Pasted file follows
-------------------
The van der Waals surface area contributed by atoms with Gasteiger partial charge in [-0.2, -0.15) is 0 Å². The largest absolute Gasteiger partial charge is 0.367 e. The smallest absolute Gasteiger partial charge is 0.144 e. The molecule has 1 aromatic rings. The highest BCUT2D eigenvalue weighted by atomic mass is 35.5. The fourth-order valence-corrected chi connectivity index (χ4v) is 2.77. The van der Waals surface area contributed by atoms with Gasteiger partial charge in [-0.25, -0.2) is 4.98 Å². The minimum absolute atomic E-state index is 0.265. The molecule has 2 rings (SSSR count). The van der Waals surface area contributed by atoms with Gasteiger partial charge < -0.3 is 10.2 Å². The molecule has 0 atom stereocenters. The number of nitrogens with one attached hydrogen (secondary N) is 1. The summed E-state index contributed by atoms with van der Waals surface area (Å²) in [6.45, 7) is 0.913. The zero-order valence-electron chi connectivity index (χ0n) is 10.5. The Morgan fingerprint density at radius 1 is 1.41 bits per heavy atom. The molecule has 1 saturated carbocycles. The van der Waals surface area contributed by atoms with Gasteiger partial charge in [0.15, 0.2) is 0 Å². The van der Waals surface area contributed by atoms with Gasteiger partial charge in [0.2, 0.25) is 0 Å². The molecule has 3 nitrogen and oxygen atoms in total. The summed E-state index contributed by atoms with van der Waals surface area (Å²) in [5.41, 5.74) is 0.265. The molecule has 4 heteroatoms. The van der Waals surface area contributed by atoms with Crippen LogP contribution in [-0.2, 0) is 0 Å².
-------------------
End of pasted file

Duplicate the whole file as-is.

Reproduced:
The van der Waals surface area contributed by atoms with Gasteiger partial charge in [-0.2, -0.15) is 0 Å². The largest absolute Gasteiger partial charge is 0.367 e. The smallest absolute Gasteiger partial charge is 0.144 e. The molecule has 1 aromatic rings. The highest BCUT2D eigenvalue weighted by atomic mass is 35.5. The fourth-order valence-corrected chi connectivity index (χ4v) is 2.77. The van der Waals surface area contributed by atoms with Gasteiger partial charge in [-0.25, -0.2) is 4.98 Å². The minimum absolute atomic E-state index is 0.265. The molecule has 2 rings (SSSR count). The van der Waals surface area contributed by atoms with Gasteiger partial charge < -0.3 is 10.2 Å². The molecule has 0 atom stereocenters. The number of nitrogens with one attached hydrogen (secondary N) is 1. The summed E-state index contributed by atoms with van der Waals surface area (Å²) in [6.45, 7) is 0.913. The zero-order valence-electron chi connectivity index (χ0n) is 10.5. The Morgan fingerprint density at radius 1 is 1.41 bits per heavy atom. The molecule has 1 saturated carbocycles. The van der Waals surface area contributed by atoms with Gasteiger partial charge in [0.15, 0.2) is 0 Å². The van der Waals surface area contributed by atoms with Gasteiger partial charge in [0.2, 0.25) is 0 Å². The molecule has 3 nitrogen and oxygen atoms in total. The summed E-state index contributed by atoms with van der Waals surface area (Å²) in [5.41, 5.74) is 0.265. The molecule has 4 heteroatoms. The van der Waals surface area contributed by atoms with Crippen LogP contribution in [-0.2, 0) is 0 Å².